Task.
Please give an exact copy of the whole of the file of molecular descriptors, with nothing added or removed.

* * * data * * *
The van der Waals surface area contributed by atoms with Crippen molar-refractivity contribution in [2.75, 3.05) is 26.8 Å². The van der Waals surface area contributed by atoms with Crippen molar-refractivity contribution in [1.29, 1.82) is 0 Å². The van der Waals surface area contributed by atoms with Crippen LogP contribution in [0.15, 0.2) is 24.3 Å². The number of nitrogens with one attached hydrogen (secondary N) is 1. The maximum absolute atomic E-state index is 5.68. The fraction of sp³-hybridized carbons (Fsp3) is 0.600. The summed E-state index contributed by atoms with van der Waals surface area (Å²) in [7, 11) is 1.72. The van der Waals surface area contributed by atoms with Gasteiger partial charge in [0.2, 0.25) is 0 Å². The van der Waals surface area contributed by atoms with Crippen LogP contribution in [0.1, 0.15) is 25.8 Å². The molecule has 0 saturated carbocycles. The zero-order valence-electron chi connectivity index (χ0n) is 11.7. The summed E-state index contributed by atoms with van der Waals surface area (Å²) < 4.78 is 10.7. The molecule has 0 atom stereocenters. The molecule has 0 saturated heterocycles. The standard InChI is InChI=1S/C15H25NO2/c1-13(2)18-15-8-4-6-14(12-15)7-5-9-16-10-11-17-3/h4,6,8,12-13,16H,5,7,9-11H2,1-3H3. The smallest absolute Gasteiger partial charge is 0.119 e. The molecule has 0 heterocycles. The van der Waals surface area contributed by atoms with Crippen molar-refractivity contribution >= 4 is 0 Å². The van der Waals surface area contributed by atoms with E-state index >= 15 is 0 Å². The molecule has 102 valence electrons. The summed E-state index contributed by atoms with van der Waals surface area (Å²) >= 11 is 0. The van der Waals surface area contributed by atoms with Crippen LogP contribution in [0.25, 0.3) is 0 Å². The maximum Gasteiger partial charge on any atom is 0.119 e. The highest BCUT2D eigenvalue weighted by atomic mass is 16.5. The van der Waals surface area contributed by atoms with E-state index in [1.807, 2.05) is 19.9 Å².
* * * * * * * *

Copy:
The van der Waals surface area contributed by atoms with Crippen molar-refractivity contribution in [2.75, 3.05) is 26.8 Å². The van der Waals surface area contributed by atoms with Crippen molar-refractivity contribution in [1.29, 1.82) is 0 Å². The van der Waals surface area contributed by atoms with Crippen LogP contribution in [0.15, 0.2) is 24.3 Å². The number of nitrogens with one attached hydrogen (secondary N) is 1. The maximum absolute atomic E-state index is 5.68. The fraction of sp³-hybridized carbons (Fsp3) is 0.600. The summed E-state index contributed by atoms with van der Waals surface area (Å²) in [7, 11) is 1.72. The van der Waals surface area contributed by atoms with Gasteiger partial charge in [0.2, 0.25) is 0 Å². The van der Waals surface area contributed by atoms with Crippen LogP contribution in [0.1, 0.15) is 25.8 Å². The molecule has 0 saturated carbocycles. The zero-order valence-electron chi connectivity index (χ0n) is 11.7. The summed E-state index contributed by atoms with van der Waals surface area (Å²) < 4.78 is 10.7. The molecule has 0 atom stereocenters. The molecule has 0 saturated heterocycles. The standard InChI is InChI=1S/C15H25NO2/c1-13(2)18-15-8-4-6-14(12-15)7-5-9-16-10-11-17-3/h4,6,8,12-13,16H,5,7,9-11H2,1-3H3. The smallest absolute Gasteiger partial charge is 0.119 e. The molecule has 0 heterocycles. The van der Waals surface area contributed by atoms with Crippen molar-refractivity contribution >= 4 is 0 Å². The van der Waals surface area contributed by atoms with E-state index >= 15 is 0 Å². The molecule has 102 valence electrons. The summed E-state index contributed by atoms with van der Waals surface area (Å²) >= 11 is 0. The van der Waals surface area contributed by atoms with Crippen LogP contribution in [0.25, 0.3) is 0 Å². The maximum Gasteiger partial charge on any atom is 0.119 e. The highest BCUT2D eigenvalue weighted by atomic mass is 16.5. The van der Waals surface area contributed by atoms with E-state index in [1.807, 2.05) is 19.9 Å².